Lyon County Sheriff
Name: Captain Allen Veil
Occupation: Law Enforcement: Field Services Commander, Lyon County Sheriff’s Office
Family: Daughters Veronica, 21, and Erica, 18, both attend the University of Nevada; son Clint, 13, eighth-grader in Yerington; parents John and Mona of Yerington; three brothers, all live in Yerington.
Political Background: This is my first campaign for an elected office.
What is Lyon County’s most pressing law enforcement issue, and what do you intend to do to address it?
Lyon County’s most pressing law enforcement issue is the methamphetamine epidemic, coupled with tremendous growth.
I plan to continue on the path we are on. In July 2000, I created Lyon County’s first narcotics unit. The unit started with three deputies and a supervisor. During the last budget year, I was able to get the unit increased to four deputies. I also attended the Attorney General’s Summit on the Rural Methamphetamine Epidemic this past spring.
The summit was attended by personnel from all different disciplines. It confirmed what we already know: Methamphetamine is not a law- enforcement specific problem. We must work together to address the problem.
We are already working with community coalitions and our schools to educate our young people and community members to prevent the spread of this deadly drug.
I also will make budget requests, as I did last year, to increase our presence in the schools through the use of school resource officers. My staff will work with prosecutors to ensure that drug dealers receive lengthy prison sentences.
I will continue to work with the county commissioners and council members of our two cities to ensure that we have adequate manpower and facilities.
What sets you apart from your opponent?
For the past 24-plus years, I have proven to the residents of Lyon County that I am a man of high ethical and moral values.
My background is an open book. I have been trained and educated to become the sheriff of Lyon County.
I am knowledgeable and experienced in Nevada law, the statutory duties of the sheriff, and in the duties of a deputy sheriff in Nevada. I am employed in law enforcement and have up-to-date knowledge of case law and personnel law.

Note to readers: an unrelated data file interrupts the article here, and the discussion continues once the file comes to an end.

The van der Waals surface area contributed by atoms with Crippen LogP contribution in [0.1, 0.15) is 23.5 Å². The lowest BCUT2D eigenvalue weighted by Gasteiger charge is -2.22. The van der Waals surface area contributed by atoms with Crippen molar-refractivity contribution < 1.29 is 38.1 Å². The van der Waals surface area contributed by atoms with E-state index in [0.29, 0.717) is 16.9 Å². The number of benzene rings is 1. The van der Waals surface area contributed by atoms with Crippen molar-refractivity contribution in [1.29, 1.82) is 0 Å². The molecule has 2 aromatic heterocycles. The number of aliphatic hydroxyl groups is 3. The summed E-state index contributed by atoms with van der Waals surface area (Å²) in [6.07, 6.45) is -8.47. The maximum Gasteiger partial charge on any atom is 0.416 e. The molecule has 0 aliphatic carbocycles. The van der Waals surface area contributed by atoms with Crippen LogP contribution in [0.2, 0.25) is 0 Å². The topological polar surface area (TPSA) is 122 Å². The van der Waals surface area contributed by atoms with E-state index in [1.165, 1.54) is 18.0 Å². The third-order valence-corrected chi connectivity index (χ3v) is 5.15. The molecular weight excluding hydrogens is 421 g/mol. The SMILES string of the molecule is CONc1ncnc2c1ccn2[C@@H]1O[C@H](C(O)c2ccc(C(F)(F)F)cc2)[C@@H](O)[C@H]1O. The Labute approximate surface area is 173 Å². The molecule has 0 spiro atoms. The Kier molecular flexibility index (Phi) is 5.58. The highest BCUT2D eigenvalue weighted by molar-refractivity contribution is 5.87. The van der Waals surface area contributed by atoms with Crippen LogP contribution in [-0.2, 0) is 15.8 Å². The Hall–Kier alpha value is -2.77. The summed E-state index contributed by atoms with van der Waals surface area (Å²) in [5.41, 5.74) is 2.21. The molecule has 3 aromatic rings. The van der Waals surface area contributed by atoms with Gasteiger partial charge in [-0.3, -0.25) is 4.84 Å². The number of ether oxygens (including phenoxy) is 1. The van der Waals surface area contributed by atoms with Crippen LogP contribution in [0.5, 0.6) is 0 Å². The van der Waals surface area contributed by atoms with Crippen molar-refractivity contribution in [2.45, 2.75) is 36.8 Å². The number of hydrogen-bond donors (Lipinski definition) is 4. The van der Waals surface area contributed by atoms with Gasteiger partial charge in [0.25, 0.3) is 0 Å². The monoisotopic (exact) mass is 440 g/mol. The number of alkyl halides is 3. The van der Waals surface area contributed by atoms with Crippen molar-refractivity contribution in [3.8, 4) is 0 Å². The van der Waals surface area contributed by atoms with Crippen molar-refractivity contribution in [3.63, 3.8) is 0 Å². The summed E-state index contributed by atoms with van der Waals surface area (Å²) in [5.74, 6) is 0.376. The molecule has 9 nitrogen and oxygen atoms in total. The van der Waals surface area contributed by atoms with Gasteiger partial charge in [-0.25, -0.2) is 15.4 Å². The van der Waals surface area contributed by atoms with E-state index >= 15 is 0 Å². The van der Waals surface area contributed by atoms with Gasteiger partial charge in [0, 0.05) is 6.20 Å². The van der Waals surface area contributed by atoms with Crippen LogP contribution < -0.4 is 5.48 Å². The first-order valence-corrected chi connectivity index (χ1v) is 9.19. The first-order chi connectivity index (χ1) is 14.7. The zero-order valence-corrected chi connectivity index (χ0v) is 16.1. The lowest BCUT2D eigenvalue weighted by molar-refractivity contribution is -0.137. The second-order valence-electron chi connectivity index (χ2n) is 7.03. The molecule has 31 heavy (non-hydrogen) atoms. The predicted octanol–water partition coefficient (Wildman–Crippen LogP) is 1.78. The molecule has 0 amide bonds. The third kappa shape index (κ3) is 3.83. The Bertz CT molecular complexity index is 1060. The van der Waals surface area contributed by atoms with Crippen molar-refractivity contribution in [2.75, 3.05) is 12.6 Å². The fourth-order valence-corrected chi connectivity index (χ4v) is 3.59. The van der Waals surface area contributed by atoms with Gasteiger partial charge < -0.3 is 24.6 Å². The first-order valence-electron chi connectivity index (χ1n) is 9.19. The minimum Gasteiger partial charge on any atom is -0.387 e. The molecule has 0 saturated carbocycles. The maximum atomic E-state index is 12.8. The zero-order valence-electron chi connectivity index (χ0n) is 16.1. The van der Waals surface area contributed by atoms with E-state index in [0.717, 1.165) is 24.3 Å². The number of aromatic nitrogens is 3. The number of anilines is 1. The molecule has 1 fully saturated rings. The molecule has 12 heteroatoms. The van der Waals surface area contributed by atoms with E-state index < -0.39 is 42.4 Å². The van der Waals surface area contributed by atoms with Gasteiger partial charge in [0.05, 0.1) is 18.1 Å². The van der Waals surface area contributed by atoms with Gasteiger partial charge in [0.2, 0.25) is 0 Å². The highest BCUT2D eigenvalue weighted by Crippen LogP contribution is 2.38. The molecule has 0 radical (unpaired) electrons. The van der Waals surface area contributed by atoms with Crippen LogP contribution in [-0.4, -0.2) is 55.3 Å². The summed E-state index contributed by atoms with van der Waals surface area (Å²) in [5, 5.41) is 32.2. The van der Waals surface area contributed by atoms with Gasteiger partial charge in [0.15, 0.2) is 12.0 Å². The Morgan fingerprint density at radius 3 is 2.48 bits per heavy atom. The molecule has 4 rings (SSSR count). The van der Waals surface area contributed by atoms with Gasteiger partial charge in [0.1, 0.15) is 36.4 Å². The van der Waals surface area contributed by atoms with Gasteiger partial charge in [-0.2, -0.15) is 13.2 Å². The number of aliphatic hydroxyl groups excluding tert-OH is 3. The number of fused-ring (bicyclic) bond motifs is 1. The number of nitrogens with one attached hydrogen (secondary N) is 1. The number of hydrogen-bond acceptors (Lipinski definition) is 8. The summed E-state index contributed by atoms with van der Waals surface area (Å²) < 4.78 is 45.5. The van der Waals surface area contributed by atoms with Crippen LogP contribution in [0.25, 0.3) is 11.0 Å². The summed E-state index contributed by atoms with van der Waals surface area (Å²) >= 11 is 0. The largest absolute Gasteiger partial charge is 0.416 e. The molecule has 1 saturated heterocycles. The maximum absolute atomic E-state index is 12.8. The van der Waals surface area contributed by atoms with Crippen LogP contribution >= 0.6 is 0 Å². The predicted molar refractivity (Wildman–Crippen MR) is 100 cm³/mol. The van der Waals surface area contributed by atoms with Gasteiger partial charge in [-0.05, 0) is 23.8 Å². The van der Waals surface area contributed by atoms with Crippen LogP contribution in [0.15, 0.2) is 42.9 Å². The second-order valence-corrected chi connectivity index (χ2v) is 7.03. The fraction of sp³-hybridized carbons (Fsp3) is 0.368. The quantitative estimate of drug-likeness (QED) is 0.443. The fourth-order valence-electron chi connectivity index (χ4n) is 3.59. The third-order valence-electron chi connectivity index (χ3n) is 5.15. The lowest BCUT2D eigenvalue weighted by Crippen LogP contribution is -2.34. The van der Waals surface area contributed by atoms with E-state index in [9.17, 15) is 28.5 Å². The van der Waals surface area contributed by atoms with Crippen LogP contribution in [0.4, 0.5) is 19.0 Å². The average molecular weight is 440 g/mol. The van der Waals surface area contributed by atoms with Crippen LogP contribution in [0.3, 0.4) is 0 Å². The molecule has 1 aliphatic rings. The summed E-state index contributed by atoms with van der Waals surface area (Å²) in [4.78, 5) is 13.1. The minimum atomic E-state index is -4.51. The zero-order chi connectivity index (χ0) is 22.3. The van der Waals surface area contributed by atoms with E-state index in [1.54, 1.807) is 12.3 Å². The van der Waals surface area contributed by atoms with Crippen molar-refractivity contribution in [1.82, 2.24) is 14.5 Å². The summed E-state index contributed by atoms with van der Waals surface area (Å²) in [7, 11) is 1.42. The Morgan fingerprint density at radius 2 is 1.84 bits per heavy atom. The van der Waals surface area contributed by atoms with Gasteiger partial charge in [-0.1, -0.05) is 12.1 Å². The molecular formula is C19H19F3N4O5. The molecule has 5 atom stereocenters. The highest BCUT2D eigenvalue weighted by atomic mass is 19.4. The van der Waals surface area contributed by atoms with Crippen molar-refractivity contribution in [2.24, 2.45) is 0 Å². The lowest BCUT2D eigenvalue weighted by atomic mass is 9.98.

I have prepared and presented the budget for the Lyon County Sheriff’s Office.
My training is specific in the areas of management and administration, including the FBI National Academy. I believe in holding our people accountable for their actions.
I have received endorsements from: The Lyon County Sheriff’s Employee’s Association, the Carson City Sheriff’s Association, Lyon County Sheriff Sid Smith, Storey County Sheriff Jim Miller, Churchill County Sheriff Rich Ingram, Washoe County Sheriff Dennis Balaam, Peace Officers Research Association of Nevada (represents 36 Nevada law enforcement agencies), the Lyon County Educator’s Association, as well as numerous other endorsements from other retired Lyon County officials and committees.
Contact information: P.O. Box 93 Yerington, NV 89447
(775) 463-6600 (Sheriff’s Office Business Only)
email@example.com (Sheriff’s Office Business Only)
Name: Charlie Duke
Occupation: Retired Los Angeles Police Department
Family: Wife Jan. Sons Charlie and Michael
Political background: Republican
What is Lyon County’s most pressing law enforcement issue and what do you intend to do to address it?
Drugs! Meth has become an epidemic on Veil’s watch and needs to be addressed. Deputies working the narcotic unit are only allowed to work two years and then have to leave; it takes them two years to learn the job.
Why would you transfer them out when they just obtained the expertise to combat the drug problem in the county? This was gross mismanagement.
I will end this ridiculous rule. A K-9 dog is a must for the war on drugs. I have dealt with K-9s since the mid-1980s. I know how to introduce the K-9 program into the county. It is effective when managed properly.
The program was mismanaged due to lack of experience by Allen Veil. I will bring back the K-9 program. Every deputy should be a drug-recognition expert. I will see to it they are.
They will have the opportunity to be trained in many other excellent drug- suppression programs. I will help the deputies and management excel in fighting drugs. Through the DARE program, I will assist the schools to bring in meth/drug forums, not only to the elementary schools but also to the middle and high schools.
What sets you apart from your opponent?
Experience! I have over 35 years experience with gangs and community- based policing. Veil has neither.
Veil, who shut down the community-based policing program, said “too much work” (6/9/06).
K-9’s are a must in reducing the meth problem. Veil stated “K-9s could only find peanut butter and jelly sandwiches” (8/10/06).
Veil stated “morale is not his problem” (7/24/06). I feel deputy morale is vital.
I have nationwide experience as an officer, administrator and teacher of law enforcement. Veil’s experience is homegrown. having never dealt with major urban crime that’s coming to Lyon County.
I put 2,400 recruits through the Police Academy. I managed training programs of approximately 8,000 officers. For 15 years, I assisted with budgets of $8 million. Had total responsibility for law enforcement units much larger than Lyon County.
I trained law enforcement nationwide including Nevada.
Veil trained at the FBI Academy; I taught at the FBI Academy.
Veil has 2,000 hours of training; I have 10,000 hours as a trainer.
It comes down to experience. Do you want to fly with a pilot in training or with a pilot with 10,000 hours of experience? The answer: Duke.
246- 1660 or 742-8694